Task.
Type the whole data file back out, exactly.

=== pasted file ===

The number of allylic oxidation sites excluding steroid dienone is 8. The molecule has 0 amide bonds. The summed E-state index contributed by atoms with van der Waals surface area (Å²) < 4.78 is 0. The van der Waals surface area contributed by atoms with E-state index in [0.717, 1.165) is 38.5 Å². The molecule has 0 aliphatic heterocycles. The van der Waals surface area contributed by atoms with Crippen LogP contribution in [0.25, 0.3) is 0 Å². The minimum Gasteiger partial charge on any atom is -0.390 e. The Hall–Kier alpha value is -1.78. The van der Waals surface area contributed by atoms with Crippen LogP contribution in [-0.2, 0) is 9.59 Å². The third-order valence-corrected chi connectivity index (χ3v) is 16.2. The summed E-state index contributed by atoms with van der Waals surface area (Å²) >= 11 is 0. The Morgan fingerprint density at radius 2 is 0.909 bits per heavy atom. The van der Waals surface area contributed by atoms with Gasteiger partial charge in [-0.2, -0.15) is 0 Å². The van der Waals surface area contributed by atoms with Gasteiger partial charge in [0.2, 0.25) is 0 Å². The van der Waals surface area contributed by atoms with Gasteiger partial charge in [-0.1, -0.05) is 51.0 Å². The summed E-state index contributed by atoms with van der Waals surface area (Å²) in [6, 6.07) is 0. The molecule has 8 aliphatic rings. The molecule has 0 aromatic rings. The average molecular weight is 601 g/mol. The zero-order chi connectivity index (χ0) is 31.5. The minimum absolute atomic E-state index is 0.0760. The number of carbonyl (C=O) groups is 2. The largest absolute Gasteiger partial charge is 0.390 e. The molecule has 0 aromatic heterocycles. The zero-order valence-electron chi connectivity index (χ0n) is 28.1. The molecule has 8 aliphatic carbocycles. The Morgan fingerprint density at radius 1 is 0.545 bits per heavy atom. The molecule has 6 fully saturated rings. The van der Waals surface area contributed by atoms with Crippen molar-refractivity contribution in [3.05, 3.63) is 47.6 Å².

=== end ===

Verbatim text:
The number of allylic oxidation sites excluding steroid dienone is 8. The molecule has 0 amide bonds. The summed E-state index contributed by atoms with van der Waals surface area (Å²) < 4.78 is 0. The van der Waals surface area contributed by atoms with E-state index in [0.717, 1.165) is 38.5 Å². The molecule has 0 aliphatic heterocycles. The van der Waals surface area contributed by atoms with Crippen LogP contribution in [0.25, 0.3) is 0 Å². The minimum Gasteiger partial charge on any atom is -0.390 e. The Hall–Kier alpha value is -1.78. The van der Waals surface area contributed by atoms with Crippen LogP contribution in [-0.2, 0) is 9.59 Å². The third-order valence-corrected chi connectivity index (χ3v) is 16.2. The summed E-state index contributed by atoms with van der Waals surface area (Å²) >= 11 is 0. The Morgan fingerprint density at radius 2 is 0.909 bits per heavy atom. The van der Waals surface area contributed by atoms with Gasteiger partial charge in [-0.2, -0.15) is 0 Å². The van der Waals surface area contributed by atoms with Gasteiger partial charge in [0.2, 0.25) is 0 Å². The van der Waals surface area contributed by atoms with Gasteiger partial charge in [-0.1, -0.05) is 51.0 Å². The summed E-state index contributed by atoms with van der Waals surface area (Å²) in [6, 6.07) is 0. The molecule has 8 aliphatic rings. The molecule has 0 aromatic rings. The average molecular weight is 601 g/mol. The zero-order chi connectivity index (χ0) is 31.5. The minimum absolute atomic E-state index is 0.0760. The number of carbonyl (C=O) groups is 2. The largest absolute Gasteiger partial charge is 0.390 e. The molecule has 0 aromatic heterocycles. The zero-order valence-electron chi connectivity index (χ0n) is 28.1. The molecule has 8 aliphatic carbocycles. The Morgan fingerprint density at radius 1 is 0.545 bits per heavy atom. The molecule has 6 fully saturated rings. The van der Waals surface area contributed by atoms with Crippen molar-refractivity contribution in [3.05, 3.63) is 47.6 Å².